On March 9th, I was a part of an awesome class hosted by @Ashioni that went over the Bandit challenges from OverTheWire.org. While I’ve attempted the Bandit challenges a few years ago, there are new additions and it’s always good to review how to answer these puzzles. There is never a single solution! In this article, I want to show a few ways we attempted the last challenge of the day.
September 13, 2017
Installing Kali and Metasploitable on VirtualBox
Have you ever wanted to be a 1337 hacker like you see in the movies? Metasploit automates some of the harder tasks related to penetration testing. This blog post is a quick setup to install two virtual machines that will allow you to explore how to use Metasploit. Step 1: Get files needed to create the VMs Download VirtualBox Download Kali for VirtualBox Clone Metasploitable2 Step 2: Setup Kali Open VirtualBox, click File > Import Appliance.
September 2, 2017
PHP Regex tutorial
Have you ever wondered how web applications do validation on forms? How does the app know when your input is really an email address? In most PHP applications, this is done using regular expressions (Regex). I’ve previously posted about how to defend against XSS and SQL injection. Checking strings with a white list of allowed characters is one of the easiest changes a developer can make. Regex makes this easy in most programming languages.
August 22, 2017
TV B GONE
Ever sit at a bar with friends and try to have a conversation but the TVs behind the bar were too loud? If only there was a quick convenient way to turn them all off at once. This is where the TV B GONE remote comes in. A simple kit that sends over 100 “power off” signals to TVs within a 150 foot range at the push of a button.
April 4, 2017
My experience setting up an Algo VPN
First off, I don’t know if you’ve been avoiding the political storm as much as I have but there’s one thing that’s been so retweeted, shared, and updated that I couldn’t avoid it. The discussion about the privacy of our internet content. The Problem ISPs are able to sell your data. While it is possible that similar data is already being collected and used by social media, applications, and other providers… It’s brought up an interesting conversation about how to secure ourselves while browsing the internet.
December 21, 2015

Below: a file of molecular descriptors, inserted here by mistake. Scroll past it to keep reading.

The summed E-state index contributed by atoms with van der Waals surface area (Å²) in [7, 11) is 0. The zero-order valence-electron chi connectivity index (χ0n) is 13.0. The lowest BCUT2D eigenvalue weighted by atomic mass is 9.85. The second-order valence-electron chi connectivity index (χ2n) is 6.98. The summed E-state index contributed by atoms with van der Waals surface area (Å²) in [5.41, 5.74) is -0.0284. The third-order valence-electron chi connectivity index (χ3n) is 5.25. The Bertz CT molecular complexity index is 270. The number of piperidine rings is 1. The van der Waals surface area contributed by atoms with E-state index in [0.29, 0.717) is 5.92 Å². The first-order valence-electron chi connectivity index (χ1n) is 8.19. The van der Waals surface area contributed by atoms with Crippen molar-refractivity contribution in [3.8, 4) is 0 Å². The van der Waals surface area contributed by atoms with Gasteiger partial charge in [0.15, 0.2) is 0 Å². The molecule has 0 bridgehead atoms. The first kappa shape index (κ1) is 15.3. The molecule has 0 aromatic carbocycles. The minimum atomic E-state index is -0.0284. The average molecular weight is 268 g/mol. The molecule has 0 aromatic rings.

Monitoring Honeypot Output
Last week I posted in Hacking about installing a Honeypot to record SSH traffic. Since it was installed, I’ve been working on easily monitoring of the output. Michel Oosterhof, the creator of Cowrie, has done a lot of development work to create some awesome logging output from the honeypot. There are a lot of different options and you can even store output in a mySql database. I found instructions for that on a wordpress blog.
December 18, 2015
Cowrie Honeypot Installation
Who likes honey? I know I do. Unfortunately Cowrie isn’t the like of honeypot you might imagine. Instead of thinking source of deliciousness, think something you will get your hand stuck in. In security terms a Honeypot is where a system is set up to record everything that’s going on. In those terms, cowrie is a SSH monitor that tracks everything that happens over an ssh connection. This is a project that I started with @Taco_Pirate.
December 7, 2015
Exploiting BWA (Broken Web App)
Two posts ago, I wrote a quick post about installing OWASP’s Broken Web App. This post will be about exploiting the BWA and by that I mean I’m sharing my experience following existing proof of concepts and walkthroughs. For example, reported vulnerabilities from sourceforge and video walkthroughs on irongeek.com. This post assumes you have the OWASP BWA virtual machine up and running and that your target VM’s IP address is mapped to owaspbwa.
December 4, 2015
I wanted to do a quick write up of the last project I did for class, it was a scoreboard app written in Python and used Flask. For extra credit we could host it on Python Anywhere. The app also uses SQLlite for the database. All of the development work was done using PyCharm. One of my Media and Information classes has a lot of programming based projects. We used two main different languages and IDEs to get them done, the final for the class and the early projects was done using C# and Unity, while the end of the class utilized Python and PyCharm from JetBrains.
November 25, 2015
Installing BWA (Broken Web App)